all my worries
and cares and doubts.

How will this all work out?
What about x, y, z?
Why me, why now?

Indeed were it all up to me
Hope would not be enough.
But God is in the mix.
Breath of the Spirit.
Breathe of God.
Breath of life.
Love.

“Cast the anchor of hope
into the Heart of love,
and all things shall work together…”
-Mother Clare

Breathing in
Breathing out
Hope.

Global Sisters Column: Easter People

My latest column on Global Sisters Report has been posted- Help Wanted: Easter People. It is a reflection on being Easter people in a mixed up world, in conversation with Pope Francis, Gustavo Gutierrez,  and the founder of my religious community, Margaret Anna Cusack.

In the face of such suffering, against the backdrop of fear-mongering and terrorism, and with the soundtrack of an oftentimes toxic political debate, we celebrate Easter.

Christ is risen. Alleluia!

If Easter and the Resurrection are to mean anything, then we must be Easter people in such a world. …

As Easter people, we are called to find joy, to create hope, and to build peace.

Through us, the Easter story continues.

Click here to read the whole column.

image
Me, Sister Camillus, and the Easter Bunny

Decking my heart

Wow, it is already Christmas Eve. Advent has been very full, as has the past year. Full of good things, full of hard work, full of light and laughter and love and loss, because all of those things come together in this package we call life.

This Advent I’ve been spending some time with words written almost 150 years ago by Margaret Anna Cusack, who later as Mother Francis Clare founded the Sisters of St. Joseph of Peace in 1884. Thanks to the wonders of the internet, her little 1866 book¬†Meditations for Advent and Easter¬†is freely available under public domain. ¬†Her words are steeped in theological worldview of her day. That is a given. But there are also kernels of wisdom, insight and challenge sprinkled throughout that are every bit as relevant today as they would have been to a 19th Century audience.

In her reflection for Christmas Eve, she writes this:

Tomorrow sweet Jesus will come. Oh, how blessedly near is His advent! Today we are decking our houses for His divine visit; let us not forget to deck our hearts.  Let us sweep out every imperfection, every imperfect disposition, every wandering thought, with the besom of penance and adorn ourselves with the fair bright flowers of contrition and love.  Tomorrow our Infant King will come. Are we prepared to receive Him? Have we all the love ready for Him we should like to offer Him?

This is my prayer this day, that I may deck my heart to be ready to welcome the one who is love incarnate.

ChristmasEveMeme

 

Margaret Anna Fridays – Founder’s Day Edition

Mother Francis Clare (Margaret Anna Cusack)
Mother Francis Clare (Margaret Anna Cusack)

Today is one of our CSJP Community Feast Days РFounders Day. On this day in 1899 our founder, Margaret Anna Cuasck (known in religion as Mother Francis Clare) went home to God.  Periodically on Fridays I share some words of wisdom from her here on the blog.  She was a prolific writer in her day, writing lives of the saints, spiritual works, histories, and social reform.  Under the inspiration of the Spirit, she also founded our Congregation, the Sisters of St. Joseph of Peace, to promote peace in family life, in the church, and in society.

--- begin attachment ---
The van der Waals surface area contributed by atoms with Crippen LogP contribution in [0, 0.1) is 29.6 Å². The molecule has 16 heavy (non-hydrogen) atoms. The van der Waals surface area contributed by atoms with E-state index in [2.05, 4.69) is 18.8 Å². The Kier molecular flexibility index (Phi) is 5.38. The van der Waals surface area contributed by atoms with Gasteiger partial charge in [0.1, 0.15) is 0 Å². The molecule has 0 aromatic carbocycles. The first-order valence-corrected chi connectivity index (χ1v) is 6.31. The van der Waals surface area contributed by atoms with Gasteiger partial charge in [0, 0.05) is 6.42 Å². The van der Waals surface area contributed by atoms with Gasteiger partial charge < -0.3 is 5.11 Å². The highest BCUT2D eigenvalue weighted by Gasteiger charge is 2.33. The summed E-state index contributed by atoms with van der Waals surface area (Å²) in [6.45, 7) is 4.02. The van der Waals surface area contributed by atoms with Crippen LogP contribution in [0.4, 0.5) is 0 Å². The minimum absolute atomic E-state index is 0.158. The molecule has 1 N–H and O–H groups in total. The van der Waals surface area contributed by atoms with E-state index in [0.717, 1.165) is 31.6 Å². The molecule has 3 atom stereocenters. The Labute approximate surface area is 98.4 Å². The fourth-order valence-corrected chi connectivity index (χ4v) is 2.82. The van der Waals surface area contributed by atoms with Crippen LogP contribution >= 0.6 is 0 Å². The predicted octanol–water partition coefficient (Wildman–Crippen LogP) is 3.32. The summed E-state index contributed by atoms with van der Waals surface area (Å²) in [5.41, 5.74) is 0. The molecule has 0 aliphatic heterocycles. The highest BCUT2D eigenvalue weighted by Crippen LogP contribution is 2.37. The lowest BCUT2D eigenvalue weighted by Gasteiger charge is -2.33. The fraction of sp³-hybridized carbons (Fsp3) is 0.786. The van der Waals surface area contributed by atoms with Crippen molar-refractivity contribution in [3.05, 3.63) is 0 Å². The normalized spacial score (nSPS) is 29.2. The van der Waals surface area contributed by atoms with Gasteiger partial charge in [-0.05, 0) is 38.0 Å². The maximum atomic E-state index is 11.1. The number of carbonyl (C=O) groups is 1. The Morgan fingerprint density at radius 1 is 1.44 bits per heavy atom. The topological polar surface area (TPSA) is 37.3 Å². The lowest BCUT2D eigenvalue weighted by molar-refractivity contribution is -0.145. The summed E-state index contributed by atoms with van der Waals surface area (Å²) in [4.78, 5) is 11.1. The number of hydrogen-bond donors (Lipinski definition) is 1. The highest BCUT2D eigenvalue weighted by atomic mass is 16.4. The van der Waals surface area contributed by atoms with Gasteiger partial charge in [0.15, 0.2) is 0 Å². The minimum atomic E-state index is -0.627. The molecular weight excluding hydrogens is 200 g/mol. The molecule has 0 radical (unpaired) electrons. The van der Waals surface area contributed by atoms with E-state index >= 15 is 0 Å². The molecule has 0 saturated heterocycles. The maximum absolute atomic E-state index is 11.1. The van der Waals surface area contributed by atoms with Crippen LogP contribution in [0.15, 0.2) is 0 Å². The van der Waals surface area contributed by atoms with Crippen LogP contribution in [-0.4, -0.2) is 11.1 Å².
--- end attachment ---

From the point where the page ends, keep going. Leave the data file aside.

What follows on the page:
On this Founders Day, I share an excerpt from The Nun of Kenmare, her autobiography, in which she recounts her audience with Pope Leo XIII on the founding of the new order, St. Joseph’s Sisters of Peace:

My audience [with Pope Leo XIII] was entirely private, as I did not require an interpreter. Mgr. Macchi brought in the whole set of my books to his holiness, who looked at them, I think somewhat surprised at the number. Some of them were duplicated, having been translated into German, French, and Italian. …

His holiness specially commended the plan of my new order, and encouraged me in every way to continue writing. He gave his blessing to all the sisters present and to come, and to all those who would contribute to my work. I cannot forget his paternal and affectionate kindness, and the sympathy he expressed for the troubles I had gone through. My last audience was a public one, and at this the Holy Father noticed me specially, and spoke to those who were standing around, explaining to them in a few words that we were Sisters of Peace, and the object of our work.
~M. F. Cusack, The Nun of Kenmare, 1889

If you’d like to learn more about Mother Fracnis Clare, here are a few places to start:

Margaret Anna Fridays – On Love

Mother Francis Clare (Margaret Anna Cusack)
Mother Francis Clare (Margaret Anna Cusack)

Periodically on Fridays I will share some words of wisdom from the founder of the Sisters of St. Joseph of Peace. Known in religion as Mother Francis Clare, Margaret Anna Cusack was a prolific writer in her day.  She wrote lives of the saints, spiritual works, histories, and social reform. I find great inspiration in her life’s word and work. Here’s a little tidbit from her 1877 book, Good Reading for Girls: Sundays and Festivals.

Oh, my children, let us remember our love must be a love of deeds, not of words. That if we would be the faithful disciples, the cherished little ones of the Heart of God, we must imitate that Heart–we must confide in that Heart, we must prove our love to the Heart in time, and so shall It be our refuge here in every sorrow, and our Home in the land where sorrow can never come.

Margaret Anna Fridays – Example of Humility

Mother Francis Clare (Margaret Anna Cusack)
Mother Francis Clare (Margaret Anna Cusack)

Periodically on Fridays I will share some words of wisdom from the founder of the Sisters of St. Joseph of Peace. Known in religion as Mother Francis Clare, Margaret Anna Cusack was a prolific writer in her day. ¬†She wrote lives of the saints, spiritual works, histories, and social reform. I find great inspiration in her life‚Äôs word and work. Here’s a little tidbit from her 1876 book, Advice to Irish Girls in America.

The world gives us the example of pride; our dear Saviour Jesus Christ gives us the example of humility.  My children, we must take our choice, we must follow the example which the world gives us of pride, or the example which Jesus gives us of humility.